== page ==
I'll do the primes of the form  4n+1 for you soon.
    Last edited by chiph588@; May 28th 2010 at 07:35 PM.
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  5. #5
    MHF Contributor chiph588@'s Avatar
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    Here's  4n+1 :

    Again, assume there are only finitely many primes of the form  4n+1 . Define  N=(2p_1p_2\cdots p_k)^2+1 , where  \{p_1,\;p_2,\;\ldots,\;p_k\} is the set of the primes of the form  4n+1 . Since  N is of the form  4n+1 ,  N>p_k \implies N is composite.

    Let  p\mid N . Since  N is odd,  p\neq2 . Thus  (2p_1p_2\cdots p_k)^2+1\equiv0\bmod{p}\implies (2p_1p_2\cdots p_k)^2\equiv-1\bmod{p}\implies x^2\equiv-1\bmod{p} is solvable. By your post here, we see that this implies  p\equiv1\bmod{4}\implies p is of the form  4n+1 .

    Therefore  p\in\{p_1,\;p_2,\;\ldots,\;p_k\}\implies p\mid(2p_1p_2\cdots p_k)^2 . So  p\mid N-(2p_1p_2\cdots p_k)^2=1 which is a contradiction. Using the same reasoning as in the above post, we see that there are an infinite amount of primes of the form  4n+1 .
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    Quote Originally Posted by chiph588@ View Post
    Here's  4n+1 :

    Again, assume there are only finitely many primes of the form  4n+1 . Define  N=(2p_1p_2\cdots p_k)^2+1 , where  \{p_1,\;p_2,\;\ldots,\;p_k\} is the set of the primes of the form  4n+1 . Since  N is of the form  4n+1 ,  N>p_k \implies N is composite.

    Let  p\mid N . Since  N is odd,  p\neq2 . Thus  (2p_1p_2\cdots p_k)^2+1\equiv0\bmod{p}\implies (2p_1p_2\cdots p_k)^2\equiv-1\bmod{p}\implies x^2\equiv-1\bmod{p} is solvable. By your post here, we see that this implies  p\equiv1\bmod{4}\implies p is of the form  4n+1 .

    Therefore  p\in\{p_1,\;p_2,\;\ldots,\;p_k\}\implies p\mid(2p_1p_2\cdots p_k)^2 . So  p\mid N-(2p_1p_2\cdots p_k)^2=1 which is a contradiction. Using the same reasoning as in the above post, we see that there are an infinite amount of primes of the form  4n+1 .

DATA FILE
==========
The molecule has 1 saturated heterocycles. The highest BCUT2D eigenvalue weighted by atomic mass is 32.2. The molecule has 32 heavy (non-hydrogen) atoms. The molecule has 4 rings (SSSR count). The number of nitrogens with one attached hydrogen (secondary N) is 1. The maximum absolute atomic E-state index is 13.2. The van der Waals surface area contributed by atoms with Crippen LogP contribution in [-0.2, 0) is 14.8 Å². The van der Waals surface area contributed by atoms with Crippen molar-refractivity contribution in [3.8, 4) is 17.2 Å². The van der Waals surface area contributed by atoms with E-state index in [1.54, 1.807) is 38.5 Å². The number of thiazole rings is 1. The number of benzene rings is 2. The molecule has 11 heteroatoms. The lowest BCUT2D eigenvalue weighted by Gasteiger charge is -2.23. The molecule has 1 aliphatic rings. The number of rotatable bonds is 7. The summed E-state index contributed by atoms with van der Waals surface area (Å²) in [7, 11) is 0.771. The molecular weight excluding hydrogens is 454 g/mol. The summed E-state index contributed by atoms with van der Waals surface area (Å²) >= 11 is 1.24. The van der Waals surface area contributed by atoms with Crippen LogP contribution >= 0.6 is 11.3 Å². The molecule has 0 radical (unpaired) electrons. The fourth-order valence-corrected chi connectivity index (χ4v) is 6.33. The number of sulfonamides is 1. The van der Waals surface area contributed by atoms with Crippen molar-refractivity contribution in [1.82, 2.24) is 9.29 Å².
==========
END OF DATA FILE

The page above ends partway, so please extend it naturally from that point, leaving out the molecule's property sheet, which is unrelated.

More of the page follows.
So how is this manipulated similarly to show 4n-1 primes?
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  7. #7
    MHF Contributor chiph588@'s Avatar
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    Quote Originally Posted by 1337h4x View Post
    So how is this manipulated similarly to show 4n-1 primes?
     4n+3=4(n+1)-1

    Thus my proof for  4n+3 works for  4n-1
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  8. #8
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    Quote Originally Posted by chiph588@ View Post
     4n+3=4(n+1)-1

    Thus my proof for  4n+3 works for  4n-1
    I would like to understand how this works. I understand how you did 4n+3 = 4(n+1)-1 because that is 4n+4-1= 4n+3, but are you essentially treating (n+1) as a specific (n) and then stating that 4(n)-1 works for all primes ?
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  9. #9
    MHF Contributor chiph588@'s Avatar
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    Quote Originally Posted by 1337h4x View Post
    I would like to understand how this works. I understand how you did 4n+3 = 4(n+1)-1 because that is 4n+4-1= 4n+3, but are you essentially treating (n+1) as a specific (n) and then stating that 4(n)-1 works for all primes ?
    A number of the form  4n+3 is of the form  4m-1 .

    A number of the form  4n-1 is of the form  4m+3 .

    Thus these two forms are equivalent.